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If Women Are From Venus, They Brought Their Pain With Them

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WebMD Health News

Aug. 15, 2001 -- Males and females are hardwired for pain, but the circuitry is different. That internal wiring difference, combined with sociocultural influences and a powerful push from hormones, means that when a man tells a woman that he feels her pain -- he doesn't.

The good news, according to pain researchers, is that someday "a woman who has pain may be able to get relief from a drug designed specifically for pain in women," says Jeffrey Mogil, PhD, a pain researcher at McGill University in Montreal.

And that relief can't come a minute too soon according to results of a 1999 Gallup Survey that found that 46% of American women say they experienced daily pain compared to 37% of men. Seventeen percent of women said they had frequent headaches, 24% backaches, 20% arthritis, and one in four women had sore feet.

"Pain is not what travels along the nerves," says pain researcher Roger B. Fillingim, PhD, of the University of Florida, in Gainesville. "Pain is our own personal experience ... All pain is real," he says, adding that women are two-to-three-times more likely to have migraine headaches than men, and women are six-times more likely to have fibromyalgia.

Fillingim presented new findings on gender differences in pain at a recent conference sponsored by the American Medical Women's Association and the Cleveland Clinic Foundation.

Fillingim tells WebMD that some gender differences can be attributed to hormones. Younger women, for example, "report greater pain sensitivity during the premenstrual period."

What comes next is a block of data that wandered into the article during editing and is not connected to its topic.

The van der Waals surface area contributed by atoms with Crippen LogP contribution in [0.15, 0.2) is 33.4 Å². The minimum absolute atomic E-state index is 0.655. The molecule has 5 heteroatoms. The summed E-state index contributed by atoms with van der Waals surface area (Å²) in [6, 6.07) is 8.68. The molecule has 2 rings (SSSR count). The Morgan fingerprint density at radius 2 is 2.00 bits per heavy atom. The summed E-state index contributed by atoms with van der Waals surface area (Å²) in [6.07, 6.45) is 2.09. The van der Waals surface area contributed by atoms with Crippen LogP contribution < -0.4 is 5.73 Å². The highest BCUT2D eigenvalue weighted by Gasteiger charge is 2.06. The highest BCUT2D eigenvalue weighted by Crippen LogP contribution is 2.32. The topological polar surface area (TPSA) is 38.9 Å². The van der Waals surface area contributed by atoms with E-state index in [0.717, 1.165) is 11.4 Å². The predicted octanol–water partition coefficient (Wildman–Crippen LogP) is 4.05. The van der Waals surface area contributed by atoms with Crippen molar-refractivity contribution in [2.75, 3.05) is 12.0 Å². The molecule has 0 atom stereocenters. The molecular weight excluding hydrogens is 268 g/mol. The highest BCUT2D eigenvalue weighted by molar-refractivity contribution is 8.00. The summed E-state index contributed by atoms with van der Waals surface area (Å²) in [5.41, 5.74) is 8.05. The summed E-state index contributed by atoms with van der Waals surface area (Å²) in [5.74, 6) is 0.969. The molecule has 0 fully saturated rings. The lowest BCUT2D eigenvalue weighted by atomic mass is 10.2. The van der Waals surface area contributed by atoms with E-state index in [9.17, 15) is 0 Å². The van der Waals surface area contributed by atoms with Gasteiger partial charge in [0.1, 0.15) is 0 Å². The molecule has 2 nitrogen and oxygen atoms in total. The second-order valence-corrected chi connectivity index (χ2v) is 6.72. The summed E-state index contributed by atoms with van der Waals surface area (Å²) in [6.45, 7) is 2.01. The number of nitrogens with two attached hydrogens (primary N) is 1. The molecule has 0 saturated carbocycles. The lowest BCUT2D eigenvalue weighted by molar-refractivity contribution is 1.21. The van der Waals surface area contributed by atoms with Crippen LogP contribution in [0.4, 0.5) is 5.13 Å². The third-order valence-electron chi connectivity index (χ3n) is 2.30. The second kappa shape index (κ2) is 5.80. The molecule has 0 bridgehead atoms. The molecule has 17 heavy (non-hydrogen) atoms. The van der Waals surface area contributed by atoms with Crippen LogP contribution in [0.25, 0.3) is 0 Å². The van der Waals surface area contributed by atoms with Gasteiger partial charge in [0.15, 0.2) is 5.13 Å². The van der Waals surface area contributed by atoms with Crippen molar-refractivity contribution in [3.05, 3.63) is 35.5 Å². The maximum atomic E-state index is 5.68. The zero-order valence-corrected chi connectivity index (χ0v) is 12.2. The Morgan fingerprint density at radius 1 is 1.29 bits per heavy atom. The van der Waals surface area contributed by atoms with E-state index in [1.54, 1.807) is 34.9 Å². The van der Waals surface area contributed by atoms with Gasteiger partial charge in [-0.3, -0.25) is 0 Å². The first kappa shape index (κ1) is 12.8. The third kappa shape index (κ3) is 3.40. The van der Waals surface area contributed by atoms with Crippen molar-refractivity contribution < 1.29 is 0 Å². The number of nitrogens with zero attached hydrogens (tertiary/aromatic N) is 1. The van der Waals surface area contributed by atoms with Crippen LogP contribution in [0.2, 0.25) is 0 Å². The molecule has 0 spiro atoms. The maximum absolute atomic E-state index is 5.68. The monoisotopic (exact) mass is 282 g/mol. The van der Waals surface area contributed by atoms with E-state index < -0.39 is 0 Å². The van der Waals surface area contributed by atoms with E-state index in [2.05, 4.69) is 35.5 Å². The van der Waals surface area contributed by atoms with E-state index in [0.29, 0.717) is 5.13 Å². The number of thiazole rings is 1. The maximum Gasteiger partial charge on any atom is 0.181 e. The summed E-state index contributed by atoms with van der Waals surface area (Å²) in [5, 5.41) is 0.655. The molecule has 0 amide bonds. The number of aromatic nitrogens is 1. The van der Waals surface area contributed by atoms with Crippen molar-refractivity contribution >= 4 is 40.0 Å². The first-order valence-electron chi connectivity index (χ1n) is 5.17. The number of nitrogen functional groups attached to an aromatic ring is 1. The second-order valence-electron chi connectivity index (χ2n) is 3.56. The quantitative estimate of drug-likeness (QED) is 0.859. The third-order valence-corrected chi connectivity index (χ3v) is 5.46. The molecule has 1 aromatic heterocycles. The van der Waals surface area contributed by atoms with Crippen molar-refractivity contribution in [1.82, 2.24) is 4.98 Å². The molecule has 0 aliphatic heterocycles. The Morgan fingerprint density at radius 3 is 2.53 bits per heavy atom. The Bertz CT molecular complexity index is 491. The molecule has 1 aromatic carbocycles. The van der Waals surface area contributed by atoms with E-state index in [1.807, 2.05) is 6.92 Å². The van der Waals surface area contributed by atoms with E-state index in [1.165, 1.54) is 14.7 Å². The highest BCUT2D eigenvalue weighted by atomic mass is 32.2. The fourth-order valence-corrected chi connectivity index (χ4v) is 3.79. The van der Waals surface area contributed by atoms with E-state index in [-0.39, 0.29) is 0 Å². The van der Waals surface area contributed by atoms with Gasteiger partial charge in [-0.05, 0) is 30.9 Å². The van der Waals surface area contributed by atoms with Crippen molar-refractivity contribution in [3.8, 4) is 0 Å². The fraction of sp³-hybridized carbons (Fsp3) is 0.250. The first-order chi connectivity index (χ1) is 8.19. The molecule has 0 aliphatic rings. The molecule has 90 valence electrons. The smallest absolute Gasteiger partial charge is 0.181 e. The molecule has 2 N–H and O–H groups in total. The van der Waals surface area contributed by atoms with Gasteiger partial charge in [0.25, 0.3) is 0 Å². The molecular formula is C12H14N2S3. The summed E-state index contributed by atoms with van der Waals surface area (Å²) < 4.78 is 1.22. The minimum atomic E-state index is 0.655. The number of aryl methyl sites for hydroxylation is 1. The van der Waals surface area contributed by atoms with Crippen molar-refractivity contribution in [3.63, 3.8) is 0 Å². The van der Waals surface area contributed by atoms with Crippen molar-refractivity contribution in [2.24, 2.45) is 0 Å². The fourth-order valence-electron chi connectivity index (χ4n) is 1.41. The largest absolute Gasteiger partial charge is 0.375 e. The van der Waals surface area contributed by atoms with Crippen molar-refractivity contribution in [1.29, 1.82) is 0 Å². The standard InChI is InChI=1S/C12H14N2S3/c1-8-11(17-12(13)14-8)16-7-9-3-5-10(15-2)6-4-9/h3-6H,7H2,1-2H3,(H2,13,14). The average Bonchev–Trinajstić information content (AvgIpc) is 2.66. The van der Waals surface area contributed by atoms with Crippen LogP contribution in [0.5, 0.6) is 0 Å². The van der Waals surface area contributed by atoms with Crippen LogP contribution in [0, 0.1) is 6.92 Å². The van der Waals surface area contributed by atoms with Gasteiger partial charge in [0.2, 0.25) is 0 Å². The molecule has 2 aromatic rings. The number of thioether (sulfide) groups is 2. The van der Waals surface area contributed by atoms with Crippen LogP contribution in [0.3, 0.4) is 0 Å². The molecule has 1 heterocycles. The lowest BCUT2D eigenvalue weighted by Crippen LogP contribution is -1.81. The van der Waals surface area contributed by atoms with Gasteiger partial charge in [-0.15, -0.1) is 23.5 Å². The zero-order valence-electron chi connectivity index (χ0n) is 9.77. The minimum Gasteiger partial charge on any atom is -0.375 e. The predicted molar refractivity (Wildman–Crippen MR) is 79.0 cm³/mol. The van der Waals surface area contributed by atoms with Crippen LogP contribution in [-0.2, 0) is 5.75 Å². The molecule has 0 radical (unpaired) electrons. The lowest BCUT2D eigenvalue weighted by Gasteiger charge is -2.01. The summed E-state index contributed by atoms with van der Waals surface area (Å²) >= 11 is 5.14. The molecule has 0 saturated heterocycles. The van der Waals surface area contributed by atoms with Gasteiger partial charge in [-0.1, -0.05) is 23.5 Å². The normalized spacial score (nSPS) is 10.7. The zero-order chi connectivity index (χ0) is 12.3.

R. Norman Harden, MD, medical director of the chronic pain care center at the Rehabilitation Institute of Chicago, says that only one painful condition, migraine headaches, can really be attributed to hormones. During childbearing years, women are six-times more likely to have migraine headaches than men, he says.

Harden says that there are three main factors behind gender differences in pain:

  • Hormonal influences, such as what's seen with migraine headaches
  • Bodily differences among individual men and women, regarding where their pain-receiving areas are located,
  • The different ways in which men and women are raised

Fillingim agrees that society has a significant influence on male and female pain. Women may experience pain based on expectations gleaned from mothers or sisters. For example, a woman may expect more pain from a headache because she observed her mother suffering from painful headaches. "Awareness may heighten a woman's own pain experience," he says.

Fillingim, adds, however, that when it comes to reporting pain, society is more accepting of women doing it than men. He says he tested this societal difference in a laboratory experiment in which the male and female volunteers worked with either very physically attractive investigators or less-attractive investigators of the opposite sex. The male response was dependent on the investigator -- men reported less pain when the investigator was attractive, while women's responses were the same regardless.

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